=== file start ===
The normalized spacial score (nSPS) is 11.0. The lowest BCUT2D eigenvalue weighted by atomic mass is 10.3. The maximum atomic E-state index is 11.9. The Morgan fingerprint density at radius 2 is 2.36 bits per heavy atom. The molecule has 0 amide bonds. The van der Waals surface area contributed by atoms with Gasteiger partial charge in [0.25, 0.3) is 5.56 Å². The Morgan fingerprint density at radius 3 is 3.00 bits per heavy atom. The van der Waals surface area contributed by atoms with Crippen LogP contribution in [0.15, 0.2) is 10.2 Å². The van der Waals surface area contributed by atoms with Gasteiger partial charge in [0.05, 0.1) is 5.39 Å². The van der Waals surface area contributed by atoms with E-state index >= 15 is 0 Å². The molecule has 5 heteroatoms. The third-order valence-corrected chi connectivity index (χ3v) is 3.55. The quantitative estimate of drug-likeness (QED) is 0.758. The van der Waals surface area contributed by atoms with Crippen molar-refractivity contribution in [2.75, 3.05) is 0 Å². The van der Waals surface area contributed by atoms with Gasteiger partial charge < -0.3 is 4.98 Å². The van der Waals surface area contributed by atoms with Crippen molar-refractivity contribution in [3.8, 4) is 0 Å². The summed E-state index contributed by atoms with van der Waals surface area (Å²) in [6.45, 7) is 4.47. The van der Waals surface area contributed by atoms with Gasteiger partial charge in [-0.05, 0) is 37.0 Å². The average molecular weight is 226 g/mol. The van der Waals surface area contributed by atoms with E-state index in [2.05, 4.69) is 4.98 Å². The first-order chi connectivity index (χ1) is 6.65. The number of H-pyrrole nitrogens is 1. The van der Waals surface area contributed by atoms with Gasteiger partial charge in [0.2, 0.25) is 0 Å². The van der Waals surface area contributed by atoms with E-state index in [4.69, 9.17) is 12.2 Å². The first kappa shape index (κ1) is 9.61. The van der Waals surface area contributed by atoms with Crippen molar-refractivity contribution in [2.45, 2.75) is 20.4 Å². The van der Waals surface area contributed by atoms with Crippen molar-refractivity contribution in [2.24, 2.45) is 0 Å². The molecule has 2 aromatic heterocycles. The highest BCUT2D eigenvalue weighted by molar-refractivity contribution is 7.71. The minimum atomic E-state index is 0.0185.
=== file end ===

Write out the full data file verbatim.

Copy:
The normalized spacial score (nSPS) is 11.0. The lowest BCUT2D eigenvalue weighted by atomic mass is 10.3. The maximum atomic E-state index is 11.9. The Morgan fingerprint density at radius 2 is 2.36 bits per heavy atom. The molecule has 0 amide bonds. The van der Waals surface area contributed by atoms with Gasteiger partial charge in [0.25, 0.3) is 5.56 Å². The Morgan fingerprint density at radius 3 is 3.00 bits per heavy atom. The van der Waals surface area contributed by atoms with Crippen LogP contribution in [0.15, 0.2) is 10.2 Å². The van der Waals surface area contributed by atoms with Gasteiger partial charge in [0.05, 0.1) is 5.39 Å². The van der Waals surface area contributed by atoms with E-state index >= 15 is 0 Å². The molecule has 5 heteroatoms. The third-order valence-corrected chi connectivity index (χ3v) is 3.55. The quantitative estimate of drug-likeness (QED) is 0.758. The van der Waals surface area contributed by atoms with Crippen molar-refractivity contribution in [2.75, 3.05) is 0 Å². The van der Waals surface area contributed by atoms with Gasteiger partial charge < -0.3 is 4.98 Å². The van der Waals surface area contributed by atoms with Crippen molar-refractivity contribution in [3.8, 4) is 0 Å². The summed E-state index contributed by atoms with van der Waals surface area (Å²) in [6.45, 7) is 4.47. The van der Waals surface area contributed by atoms with Gasteiger partial charge in [-0.05, 0) is 37.0 Å². The average molecular weight is 226 g/mol. The van der Waals surface area contributed by atoms with E-state index in [2.05, 4.69) is 4.98 Å². The first-order chi connectivity index (χ1) is 6.65. The number of H-pyrrole nitrogens is 1. The van der Waals surface area contributed by atoms with Gasteiger partial charge in [0.2, 0.25) is 0 Å². The van der Waals surface area contributed by atoms with E-state index in [4.69, 9.17) is 12.2 Å². The first kappa shape index (κ1) is 9.61. The van der Waals surface area contributed by atoms with Crippen molar-refractivity contribution in [2.45, 2.75) is 20.4 Å². The van der Waals surface area contributed by atoms with Crippen molar-refractivity contribution in [2.24, 2.45) is 0 Å². The molecule has 2 aromatic heterocycles. The highest BCUT2D eigenvalue weighted by molar-refractivity contribution is 7.71. The minimum atomic E-state index is 0.0185.